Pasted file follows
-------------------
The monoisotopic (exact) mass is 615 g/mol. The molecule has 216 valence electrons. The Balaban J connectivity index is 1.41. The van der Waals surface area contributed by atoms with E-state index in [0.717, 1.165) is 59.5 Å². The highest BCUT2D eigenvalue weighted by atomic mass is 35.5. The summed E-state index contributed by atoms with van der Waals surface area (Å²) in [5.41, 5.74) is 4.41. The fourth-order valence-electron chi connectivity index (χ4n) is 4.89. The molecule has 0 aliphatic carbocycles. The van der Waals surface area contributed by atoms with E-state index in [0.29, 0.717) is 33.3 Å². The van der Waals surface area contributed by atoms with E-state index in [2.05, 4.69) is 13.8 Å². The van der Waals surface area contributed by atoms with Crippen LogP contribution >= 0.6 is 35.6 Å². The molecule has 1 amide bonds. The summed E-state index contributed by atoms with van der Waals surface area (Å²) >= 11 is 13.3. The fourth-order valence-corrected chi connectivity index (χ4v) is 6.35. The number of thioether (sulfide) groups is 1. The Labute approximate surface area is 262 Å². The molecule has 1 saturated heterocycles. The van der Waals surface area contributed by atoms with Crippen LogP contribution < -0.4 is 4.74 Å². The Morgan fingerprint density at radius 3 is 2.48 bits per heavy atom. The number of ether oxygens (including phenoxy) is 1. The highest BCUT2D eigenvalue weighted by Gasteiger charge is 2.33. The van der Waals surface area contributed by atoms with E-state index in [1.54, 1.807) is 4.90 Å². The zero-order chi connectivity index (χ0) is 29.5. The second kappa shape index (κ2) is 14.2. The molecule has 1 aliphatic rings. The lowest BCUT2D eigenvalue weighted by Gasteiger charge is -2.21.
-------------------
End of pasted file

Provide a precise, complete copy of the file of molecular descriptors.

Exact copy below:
The monoisotopic (exact) mass is 615 g/mol. The molecule has 216 valence electrons. The Balaban J connectivity index is 1.41. The van der Waals surface area contributed by atoms with E-state index in [0.717, 1.165) is 59.5 Å². The highest BCUT2D eigenvalue weighted by atomic mass is 35.5. The summed E-state index contributed by atoms with van der Waals surface area (Å²) in [5.41, 5.74) is 4.41. The fourth-order valence-electron chi connectivity index (χ4n) is 4.89. The molecule has 0 aliphatic carbocycles. The van der Waals surface area contributed by atoms with E-state index in [0.29, 0.717) is 33.3 Å². The van der Waals surface area contributed by atoms with E-state index in [2.05, 4.69) is 13.8 Å². The van der Waals surface area contributed by atoms with Crippen LogP contribution >= 0.6 is 35.6 Å². The molecule has 1 amide bonds. The summed E-state index contributed by atoms with van der Waals surface area (Å²) >= 11 is 13.3. The fourth-order valence-corrected chi connectivity index (χ4v) is 6.35. The number of thioether (sulfide) groups is 1. The Labute approximate surface area is 262 Å². The molecule has 1 saturated heterocycles. The van der Waals surface area contributed by atoms with Crippen LogP contribution < -0.4 is 4.74 Å². The Morgan fingerprint density at radius 3 is 2.48 bits per heavy atom. The number of ether oxygens (including phenoxy) is 1. The highest BCUT2D eigenvalue weighted by Gasteiger charge is 2.33. The van der Waals surface area contributed by atoms with E-state index in [1.54, 1.807) is 4.90 Å². The zero-order chi connectivity index (χ0) is 29.5. The second kappa shape index (κ2) is 14.2. The molecule has 1 aliphatic rings. The lowest BCUT2D eigenvalue weighted by Gasteiger charge is -2.21.